University of Limerick Institutional Repository

Post-traumatic growth following acquired brain injury: a systematic review and meta-analysis

DSpace Repository

Show simple item record

dc.contributor.author Grace, Jenny J.
dc.contributor.author Kinsella, Elaine Louise
dc.contributor.author Muldoon, Orla T.
dc.contributor.author Fortune, Dónal G.
dc.date.accessioned 2017-11-23T10:37:36Z
dc.date.available 2017-11-23T10:37:36Z
dc.date.issued 2015
dc.identifier.uri http://hdl.handle.net/10344/6294
dc.description peer-reviewed en_US
dc.description.abstract The idea that acquired brain injury (ABI) caused by stroke, hemorrhage, infection or traumatic insult to the brain can result in post-traumatic growth (PTG) for individuals is increasingly attracting psychological attention. However, PTG also attracts controversy as a result of ambiguous empirical findings. The extent that demographic variables, injury factors, subjective beliefs, and psychological health are associated with PTG following ABI is not clear. Consequently, this systematic review and meta-analysis explores the correlates of variables within these four broad areas and PTG. From a total of 744 published studies addressing PTG in people with ABI, eight studies met inclusion criteria for detailed examination. Meta-analysis of these studies indicated that growth was related to employment, longer education, subjective beliefs about change post-injury, relationship status, older age, longer time since injury, and lower levels of depression. Results from homogeneity analyses indicated significant inter-study heterogeneity across variables. There is general support for the idea that people with ABI can experience growth, and that various demographics, injury-related variables, subjective beliefs and psychological health are related to growth. The contribution of social integration and the forming of new identities post-ABI to the experience of PTG is explored. These meta-analytic findings are however constrained by methodological limitations prevalent in the literature. Clinical and research implications are discussed with specific reference to community and collective factors that enable PTG. en_US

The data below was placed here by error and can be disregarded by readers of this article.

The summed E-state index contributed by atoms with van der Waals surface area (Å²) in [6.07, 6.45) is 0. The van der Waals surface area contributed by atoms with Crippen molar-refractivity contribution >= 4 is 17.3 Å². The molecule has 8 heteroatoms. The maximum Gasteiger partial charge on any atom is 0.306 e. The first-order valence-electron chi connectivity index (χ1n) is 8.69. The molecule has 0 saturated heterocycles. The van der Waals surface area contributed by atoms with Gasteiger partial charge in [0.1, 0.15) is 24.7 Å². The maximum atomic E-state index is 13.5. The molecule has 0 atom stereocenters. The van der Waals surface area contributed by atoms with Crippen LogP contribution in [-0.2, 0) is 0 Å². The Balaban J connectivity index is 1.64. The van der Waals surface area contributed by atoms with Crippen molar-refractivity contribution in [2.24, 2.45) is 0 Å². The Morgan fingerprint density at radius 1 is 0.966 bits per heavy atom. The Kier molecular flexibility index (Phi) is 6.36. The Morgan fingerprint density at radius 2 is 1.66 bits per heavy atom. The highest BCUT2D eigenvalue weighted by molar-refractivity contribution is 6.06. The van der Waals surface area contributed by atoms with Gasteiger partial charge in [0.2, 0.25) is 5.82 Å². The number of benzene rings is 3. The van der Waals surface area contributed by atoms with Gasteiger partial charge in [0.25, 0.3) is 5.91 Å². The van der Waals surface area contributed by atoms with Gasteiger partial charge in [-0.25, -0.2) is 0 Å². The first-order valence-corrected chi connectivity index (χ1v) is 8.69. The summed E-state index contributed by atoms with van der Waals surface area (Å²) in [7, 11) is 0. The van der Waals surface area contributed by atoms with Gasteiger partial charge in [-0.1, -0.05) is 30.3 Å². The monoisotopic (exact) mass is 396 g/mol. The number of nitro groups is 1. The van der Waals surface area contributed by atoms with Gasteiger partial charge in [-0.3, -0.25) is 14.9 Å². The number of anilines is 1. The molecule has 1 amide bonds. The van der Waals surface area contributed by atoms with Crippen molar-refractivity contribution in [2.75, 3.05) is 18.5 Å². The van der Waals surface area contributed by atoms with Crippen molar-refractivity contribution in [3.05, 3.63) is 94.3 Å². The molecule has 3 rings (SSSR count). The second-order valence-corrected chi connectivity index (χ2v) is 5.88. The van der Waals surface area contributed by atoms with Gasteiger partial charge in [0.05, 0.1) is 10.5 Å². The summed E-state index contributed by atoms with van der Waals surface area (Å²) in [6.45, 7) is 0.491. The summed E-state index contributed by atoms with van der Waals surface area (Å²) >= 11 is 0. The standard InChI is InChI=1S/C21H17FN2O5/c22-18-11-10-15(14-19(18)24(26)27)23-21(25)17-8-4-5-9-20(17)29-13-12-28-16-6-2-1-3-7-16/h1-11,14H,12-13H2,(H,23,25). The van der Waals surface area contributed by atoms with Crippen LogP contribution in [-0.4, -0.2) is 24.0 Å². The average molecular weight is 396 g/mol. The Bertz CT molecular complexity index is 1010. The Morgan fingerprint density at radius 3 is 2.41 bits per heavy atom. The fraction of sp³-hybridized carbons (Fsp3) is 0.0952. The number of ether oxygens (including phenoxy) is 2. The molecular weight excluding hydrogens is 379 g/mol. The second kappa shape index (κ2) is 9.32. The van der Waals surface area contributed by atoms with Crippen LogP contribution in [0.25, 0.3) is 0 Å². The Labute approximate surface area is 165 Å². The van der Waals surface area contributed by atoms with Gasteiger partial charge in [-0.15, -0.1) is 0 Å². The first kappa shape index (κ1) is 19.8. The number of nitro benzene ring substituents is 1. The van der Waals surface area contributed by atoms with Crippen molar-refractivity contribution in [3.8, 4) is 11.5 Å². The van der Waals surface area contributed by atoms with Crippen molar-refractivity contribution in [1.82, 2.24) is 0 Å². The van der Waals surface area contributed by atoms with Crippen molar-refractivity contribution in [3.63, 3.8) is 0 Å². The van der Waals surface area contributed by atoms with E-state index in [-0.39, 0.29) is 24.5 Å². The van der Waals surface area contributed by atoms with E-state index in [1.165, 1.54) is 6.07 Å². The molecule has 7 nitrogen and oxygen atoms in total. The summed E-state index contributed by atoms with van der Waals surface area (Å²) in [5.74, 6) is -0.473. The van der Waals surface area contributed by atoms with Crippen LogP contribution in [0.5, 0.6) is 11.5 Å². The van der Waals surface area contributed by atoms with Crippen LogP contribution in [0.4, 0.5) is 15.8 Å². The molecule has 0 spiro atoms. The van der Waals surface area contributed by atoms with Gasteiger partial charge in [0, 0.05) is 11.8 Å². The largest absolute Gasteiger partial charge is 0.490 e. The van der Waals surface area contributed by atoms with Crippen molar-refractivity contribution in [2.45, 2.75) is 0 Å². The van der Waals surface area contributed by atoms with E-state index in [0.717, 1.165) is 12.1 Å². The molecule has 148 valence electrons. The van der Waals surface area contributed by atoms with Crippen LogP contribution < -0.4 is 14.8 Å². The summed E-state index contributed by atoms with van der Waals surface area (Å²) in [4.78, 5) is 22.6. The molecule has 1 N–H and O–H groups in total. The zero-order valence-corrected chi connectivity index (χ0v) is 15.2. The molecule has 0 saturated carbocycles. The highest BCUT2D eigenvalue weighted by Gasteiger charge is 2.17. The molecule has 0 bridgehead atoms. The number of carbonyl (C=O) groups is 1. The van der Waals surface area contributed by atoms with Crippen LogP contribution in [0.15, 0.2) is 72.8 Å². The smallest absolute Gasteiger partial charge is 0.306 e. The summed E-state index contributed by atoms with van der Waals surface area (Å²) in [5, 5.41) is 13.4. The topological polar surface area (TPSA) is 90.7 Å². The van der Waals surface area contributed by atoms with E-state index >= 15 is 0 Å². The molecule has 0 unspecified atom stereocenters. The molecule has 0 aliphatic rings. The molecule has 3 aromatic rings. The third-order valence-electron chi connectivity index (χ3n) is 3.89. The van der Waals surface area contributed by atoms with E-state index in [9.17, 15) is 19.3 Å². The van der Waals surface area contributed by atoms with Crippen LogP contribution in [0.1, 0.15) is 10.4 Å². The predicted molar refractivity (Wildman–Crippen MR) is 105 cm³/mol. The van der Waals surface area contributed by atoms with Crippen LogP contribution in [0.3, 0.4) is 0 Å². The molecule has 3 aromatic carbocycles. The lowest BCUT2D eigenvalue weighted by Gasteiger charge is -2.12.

dc.language.iso eng en_US
dc.publisher Frontiers Media en_US
dc.relation.ispartofseries Frontiers in Psychology;6:1162
dc.relation.uri http://dx.doi.org/10.3389/fpsyg.2015.01162
dc.rights This Document is Protected by copyright and was first published by Frontiers. All rights reserved. it is reproduced with permission. en_US
dc.subject brain injury en_US
dc.subject head injury en_US
dc.subject trauma en_US
dc.subject post-traumatic growth en_US
dc.subject rehabilitation outcomes en_US
dc.title Post-traumatic growth following acquired brain injury: a systematic review and meta-analysis en_US
dc.type info:eu-repo/semantics/article en_US
dc.type.supercollection all_ul_research en_US
dc.type.supercollection ul_published_reviewed en_US
dc.identifier.doi 10.3389/fpsyg.2015.01162
dc.contributor.sponsor IRC en_US
dc.contributor.sponsor Acquired Brain Injury Ireland en_US
dc.relation.projectid EPSPD/2013/691 en_US
dc.rights.accessrights info:eu-repo/semantics/openAccess en_US


Files in this item

This item appears in the following Collection(s)

Show simple item record

Search ULIR


Browse

My Account

Statistics